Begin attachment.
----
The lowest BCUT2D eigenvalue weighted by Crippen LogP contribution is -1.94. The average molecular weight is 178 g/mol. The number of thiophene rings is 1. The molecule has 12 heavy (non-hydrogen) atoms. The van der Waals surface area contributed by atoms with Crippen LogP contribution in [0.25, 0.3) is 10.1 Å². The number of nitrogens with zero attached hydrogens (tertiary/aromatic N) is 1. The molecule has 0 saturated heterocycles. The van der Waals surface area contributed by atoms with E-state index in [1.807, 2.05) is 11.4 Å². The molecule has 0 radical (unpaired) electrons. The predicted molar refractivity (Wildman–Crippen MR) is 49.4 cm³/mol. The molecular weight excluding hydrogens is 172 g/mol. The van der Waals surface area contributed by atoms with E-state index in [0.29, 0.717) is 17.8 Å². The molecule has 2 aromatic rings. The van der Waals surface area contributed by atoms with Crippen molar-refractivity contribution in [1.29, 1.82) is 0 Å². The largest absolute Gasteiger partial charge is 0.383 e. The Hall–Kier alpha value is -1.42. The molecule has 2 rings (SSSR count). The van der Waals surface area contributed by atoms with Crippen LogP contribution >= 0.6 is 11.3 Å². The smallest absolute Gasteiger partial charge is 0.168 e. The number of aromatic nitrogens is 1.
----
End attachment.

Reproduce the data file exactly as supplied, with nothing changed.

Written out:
The lowest BCUT2D eigenvalue weighted by Crippen LogP contribution is -1.94. The average molecular weight is 178 g/mol. The number of thiophene rings is 1. The molecule has 12 heavy (non-hydrogen) atoms. The van der Waals surface area contributed by atoms with Crippen LogP contribution in [0.25, 0.3) is 10.1 Å². The number of nitrogens with zero attached hydrogens (tertiary/aromatic N) is 1. The molecule has 0 saturated heterocycles. The van der Waals surface area contributed by atoms with E-state index in [1.807, 2.05) is 11.4 Å². The molecule has 0 radical (unpaired) electrons. The predicted molar refractivity (Wildman–Crippen MR) is 49.4 cm³/mol. The molecular weight excluding hydrogens is 172 g/mol. The van der Waals surface area contributed by atoms with E-state index in [0.29, 0.717) is 17.8 Å². The molecule has 2 aromatic rings. The van der Waals surface area contributed by atoms with Crippen molar-refractivity contribution in [1.29, 1.82) is 0 Å². The largest absolute Gasteiger partial charge is 0.383 e. The Hall–Kier alpha value is -1.42. The molecule has 2 rings (SSSR count). The van der Waals surface area contributed by atoms with Crippen LogP contribution >= 0.6 is 11.3 Å². The smallest absolute Gasteiger partial charge is 0.168 e. The number of aromatic nitrogens is 1.